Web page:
wiki leaks

day 3:  Pakistan, Blackwater, and

the French

Nov. 29, 2007 | ISLAMABAD, PAKISTAN | American diplomats have strained to decipher Gen. Ashfaq Parvez Kayani, center, the Pakistani Army’s chief of staff, who meddles in politics but stops short of overturning the elected order.

by New York Times:

In the cable, dated May 27, 2009, the ambassador, Anne W. Patterson, reported that the Pakistani government was yet again dragging its feet on an agreement reached two years earlier to have the United States remove the material.

Written from the American Embassy in Islamabad, the cables reveal American maneuvering as diplomats try to support an unpopular elected government that is more sympathetic to American aims than is the real power in Pakistan, the army and intelligence agency so crucial to the fight against militants. The cables show just how weak the civilian government is.

Last fall, the Pakistani Army secretly allowed 12 American Special Operations soldiers to deploy with Pakistani troops in the violent tribal areas near the Afghan border.

In a rare tone of dissent with Washington, Ms. Patterson (seasoned diplomat) said Pakistan would only dig in deeper if America continued to improve ties with India, which she said “feeds Pakistani establishment paranoia and pushes them closer to both Afghan and Kashmir focused terrorist groups.”

The ambassador’s comments help explain why Mr. Obama and his aides have expressed confidence in Pakistan’s nuclear security when asked in public. But at the beginning of the administration’s review of its Afghanistan and Pakistan strategy, a highly classified intelligence report delivered to Mr. Obama said that while Pakistan’s weapons were well secured, there was deep, continuing concern about “insider access,” meaning elements in the military or intelligence services.

In fact, Ms. Patterson, in a Feb. 4, 2009, cable, wrote that “our major concern is not having an Islamic militant steal an entire weapon but rather the chance someone working in GOP [government of Pakistan] facilities could gradually smuggle enough material out to eventually make a weapon.”

Even while American officials were trying to persuade Pakistani officials to give up nuclear material, they were quietly seeking to block Pakistan from trying to buy material that would help it produce tritium, the crucial ingredient needed to increase the power of nuclear weapons.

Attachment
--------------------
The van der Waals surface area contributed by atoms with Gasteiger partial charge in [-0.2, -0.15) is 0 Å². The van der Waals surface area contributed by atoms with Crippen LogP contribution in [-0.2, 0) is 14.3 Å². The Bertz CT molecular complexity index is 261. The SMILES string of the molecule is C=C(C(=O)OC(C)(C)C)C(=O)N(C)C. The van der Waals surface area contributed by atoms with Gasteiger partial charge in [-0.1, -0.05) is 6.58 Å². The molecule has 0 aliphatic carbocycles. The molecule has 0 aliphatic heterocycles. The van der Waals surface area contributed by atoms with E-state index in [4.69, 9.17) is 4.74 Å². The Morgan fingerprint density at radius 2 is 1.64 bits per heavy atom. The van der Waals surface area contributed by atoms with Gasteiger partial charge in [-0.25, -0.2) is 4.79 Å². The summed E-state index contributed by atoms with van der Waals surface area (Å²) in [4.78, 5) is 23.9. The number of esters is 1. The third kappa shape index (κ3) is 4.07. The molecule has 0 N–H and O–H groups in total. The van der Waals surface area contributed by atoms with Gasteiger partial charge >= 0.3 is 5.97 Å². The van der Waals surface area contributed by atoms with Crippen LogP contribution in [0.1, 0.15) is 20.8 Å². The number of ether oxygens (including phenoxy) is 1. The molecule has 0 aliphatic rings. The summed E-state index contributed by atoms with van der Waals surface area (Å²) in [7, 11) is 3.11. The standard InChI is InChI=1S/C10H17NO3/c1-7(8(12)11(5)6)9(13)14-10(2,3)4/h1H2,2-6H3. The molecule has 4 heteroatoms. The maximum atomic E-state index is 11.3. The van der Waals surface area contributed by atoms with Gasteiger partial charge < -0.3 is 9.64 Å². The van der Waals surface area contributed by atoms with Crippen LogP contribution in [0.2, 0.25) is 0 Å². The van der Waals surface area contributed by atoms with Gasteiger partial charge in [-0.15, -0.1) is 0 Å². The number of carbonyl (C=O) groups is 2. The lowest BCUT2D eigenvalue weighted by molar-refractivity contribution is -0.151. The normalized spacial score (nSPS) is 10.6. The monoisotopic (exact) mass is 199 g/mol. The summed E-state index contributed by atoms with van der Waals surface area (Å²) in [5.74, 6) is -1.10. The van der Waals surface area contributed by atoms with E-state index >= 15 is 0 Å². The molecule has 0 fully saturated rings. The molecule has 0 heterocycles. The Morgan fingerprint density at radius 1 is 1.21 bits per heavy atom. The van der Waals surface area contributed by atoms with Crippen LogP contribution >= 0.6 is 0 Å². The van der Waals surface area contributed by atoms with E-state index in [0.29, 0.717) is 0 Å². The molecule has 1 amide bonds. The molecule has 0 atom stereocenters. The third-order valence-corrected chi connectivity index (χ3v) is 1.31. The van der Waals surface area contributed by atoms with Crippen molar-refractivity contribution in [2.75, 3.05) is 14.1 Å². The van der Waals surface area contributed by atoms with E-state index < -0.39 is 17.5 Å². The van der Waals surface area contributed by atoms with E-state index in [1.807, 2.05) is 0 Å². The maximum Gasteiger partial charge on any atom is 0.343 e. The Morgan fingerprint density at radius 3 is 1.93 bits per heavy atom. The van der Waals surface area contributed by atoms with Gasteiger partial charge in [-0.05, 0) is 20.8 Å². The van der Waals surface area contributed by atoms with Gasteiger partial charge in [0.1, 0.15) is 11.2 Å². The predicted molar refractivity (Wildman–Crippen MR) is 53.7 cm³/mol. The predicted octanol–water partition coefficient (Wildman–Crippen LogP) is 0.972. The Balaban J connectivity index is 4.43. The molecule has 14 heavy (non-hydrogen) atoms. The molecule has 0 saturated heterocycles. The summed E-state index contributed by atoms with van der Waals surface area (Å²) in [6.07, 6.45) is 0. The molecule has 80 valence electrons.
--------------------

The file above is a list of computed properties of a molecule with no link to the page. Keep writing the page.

The cables also reveal that the American Embassy had received credible reports of extrajudicial killings of prisoners by the Pakistani Army more than a year before the Obama administration publicly acknowledged the problem and before a video that is said to show such killings surfaced on the Internet.

The killings are another source of tension, complicated by American pressure on Pakistan to be more aggressive in confronting militants on its own soil.

Abdul Qadeer Khan, a nuclear scientist, at the door of his house in Islamabad in 2009.

by New York Times:

In early 2008, when rumors floated that Pakistanwas about to release from house arrest Abdul Qadeer Khan, the man who created the world’s largest black market in nuclear technology, the Bush administration stayed silent.

Richard A. Boucher, the top State Department official for South Asia, wrote on April 10, 2008, that the embassy in Islamabad should “express Washington’s strong opposition to the release of Dr. Khan and urge the Government of Pakistan to continue holding him under house arrest.” Releasing him, he wrote, would “undermine” what Pakistan had done to fight proliferation.

The world, he said, was dealing “with the reality that the uranium enrichment technology and nuclear weapons designs that were sold to Libya are now available to other states and non-state actors.”

Dr. Khan was released 10 months later. Pakistan has barred him from being interviewed by international inspectors or the United States, including about his allegation that others in the Pakistani government knew of his work.